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SSL is short for Secure Sockets Layer In short, it is the ‘S’ in ‘HTTPS’. It adds a layer of encryption between the client (you) and the website you are browsing on, making sure that only the client can decrypt the data being received.
Any private information such as credit card details being sent to the website should always be encrypted via HTTPS. However, there is an increasing trend in websites using HTTPS regardless. Even if your website is not taking credit card details or anything else personal, there are good reasons to add HTTPS to your website such as the following:
Even non-technical people recognise the green padlock in the address bar with trust and reliability.
If users are logging into your website with a password, they may also be using that same password for online banking or other accounts that could have personal details attached to them. Potentially, you could be facilitating a security breach by broadcasting those credentials publicly.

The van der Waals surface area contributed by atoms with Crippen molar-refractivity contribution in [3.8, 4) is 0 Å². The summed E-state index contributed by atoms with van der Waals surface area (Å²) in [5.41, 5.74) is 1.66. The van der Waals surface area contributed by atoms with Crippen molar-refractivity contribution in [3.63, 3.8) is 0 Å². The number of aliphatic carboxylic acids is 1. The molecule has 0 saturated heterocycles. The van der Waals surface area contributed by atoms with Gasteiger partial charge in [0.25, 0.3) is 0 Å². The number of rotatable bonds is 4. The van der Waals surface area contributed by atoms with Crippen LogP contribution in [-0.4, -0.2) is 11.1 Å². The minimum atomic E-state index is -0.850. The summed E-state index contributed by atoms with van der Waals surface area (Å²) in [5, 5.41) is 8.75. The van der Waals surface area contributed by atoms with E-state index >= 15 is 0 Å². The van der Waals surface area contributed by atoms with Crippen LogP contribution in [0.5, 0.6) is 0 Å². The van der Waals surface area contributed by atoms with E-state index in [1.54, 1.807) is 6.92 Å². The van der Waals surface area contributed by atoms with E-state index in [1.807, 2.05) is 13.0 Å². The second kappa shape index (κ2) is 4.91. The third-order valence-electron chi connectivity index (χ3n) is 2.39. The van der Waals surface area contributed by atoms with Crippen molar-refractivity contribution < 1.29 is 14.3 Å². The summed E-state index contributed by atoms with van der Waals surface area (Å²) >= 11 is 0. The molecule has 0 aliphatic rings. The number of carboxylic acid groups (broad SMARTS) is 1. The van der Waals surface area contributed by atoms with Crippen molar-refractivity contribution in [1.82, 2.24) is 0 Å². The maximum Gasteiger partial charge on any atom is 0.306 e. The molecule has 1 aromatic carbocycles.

Google has officially announced that HTTPS is used to help rank your website and rewards you for doing so.
A common argument against SSL is that is can slow your website down. While that is true due to the process of decrypting takes milliseconds, large businesses that are speed conscious still use SSL such as Google and Facebook.
While there are SSL solutions that have varying levels of encryption that will cost extra, there are free solutions out there.
The other less technical way is through Cloudflare which also has some other great features that could help your website such as DDoS protection, a CDN (content delivery network), added security and optimization.
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